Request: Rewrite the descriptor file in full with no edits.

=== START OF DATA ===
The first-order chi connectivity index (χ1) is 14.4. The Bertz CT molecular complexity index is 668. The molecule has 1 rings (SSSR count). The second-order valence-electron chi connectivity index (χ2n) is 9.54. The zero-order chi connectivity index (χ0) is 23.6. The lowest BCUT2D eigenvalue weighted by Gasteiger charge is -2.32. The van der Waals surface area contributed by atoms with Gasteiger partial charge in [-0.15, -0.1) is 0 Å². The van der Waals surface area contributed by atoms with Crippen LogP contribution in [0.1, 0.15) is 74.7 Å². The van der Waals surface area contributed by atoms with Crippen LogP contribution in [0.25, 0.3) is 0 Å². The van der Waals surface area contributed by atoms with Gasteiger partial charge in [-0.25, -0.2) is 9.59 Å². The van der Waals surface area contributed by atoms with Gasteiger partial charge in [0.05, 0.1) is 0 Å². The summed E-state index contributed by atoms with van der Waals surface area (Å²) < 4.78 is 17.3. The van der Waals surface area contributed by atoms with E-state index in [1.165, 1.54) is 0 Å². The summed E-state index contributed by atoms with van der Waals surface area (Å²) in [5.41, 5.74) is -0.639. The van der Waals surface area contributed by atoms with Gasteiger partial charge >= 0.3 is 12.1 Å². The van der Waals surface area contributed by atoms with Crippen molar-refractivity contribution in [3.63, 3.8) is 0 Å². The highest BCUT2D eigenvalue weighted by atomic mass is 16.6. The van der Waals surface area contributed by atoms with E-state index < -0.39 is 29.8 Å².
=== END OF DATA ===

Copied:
The first-order chi connectivity index (χ1) is 14.4. The Bertz CT molecular complexity index is 668. The molecule has 1 rings (SSSR count). The second-order valence-electron chi connectivity index (χ2n) is 9.54. The zero-order chi connectivity index (χ0) is 23.6. The lowest BCUT2D eigenvalue weighted by Gasteiger charge is -2.32. The van der Waals surface area contributed by atoms with Gasteiger partial charge in [-0.15, -0.1) is 0 Å². The van der Waals surface area contributed by atoms with Crippen LogP contribution in [0.1, 0.15) is 74.7 Å². The van der Waals surface area contributed by atoms with Crippen LogP contribution in [0.25, 0.3) is 0 Å². The van der Waals surface area contributed by atoms with Gasteiger partial charge in [-0.25, -0.2) is 9.59 Å². The van der Waals surface area contributed by atoms with Gasteiger partial charge in [0.05, 0.1) is 0 Å². The summed E-state index contributed by atoms with van der Waals surface area (Å²) < 4.78 is 17.3. The van der Waals surface area contributed by atoms with E-state index in [1.165, 1.54) is 0 Å². The summed E-state index contributed by atoms with van der Waals surface area (Å²) in [5.41, 5.74) is -0.639. The van der Waals surface area contributed by atoms with Gasteiger partial charge >= 0.3 is 12.1 Å². The van der Waals surface area contributed by atoms with Crippen molar-refractivity contribution in [3.63, 3.8) is 0 Å². The highest BCUT2D eigenvalue weighted by atomic mass is 16.6. The van der Waals surface area contributed by atoms with E-state index < -0.39 is 29.8 Å².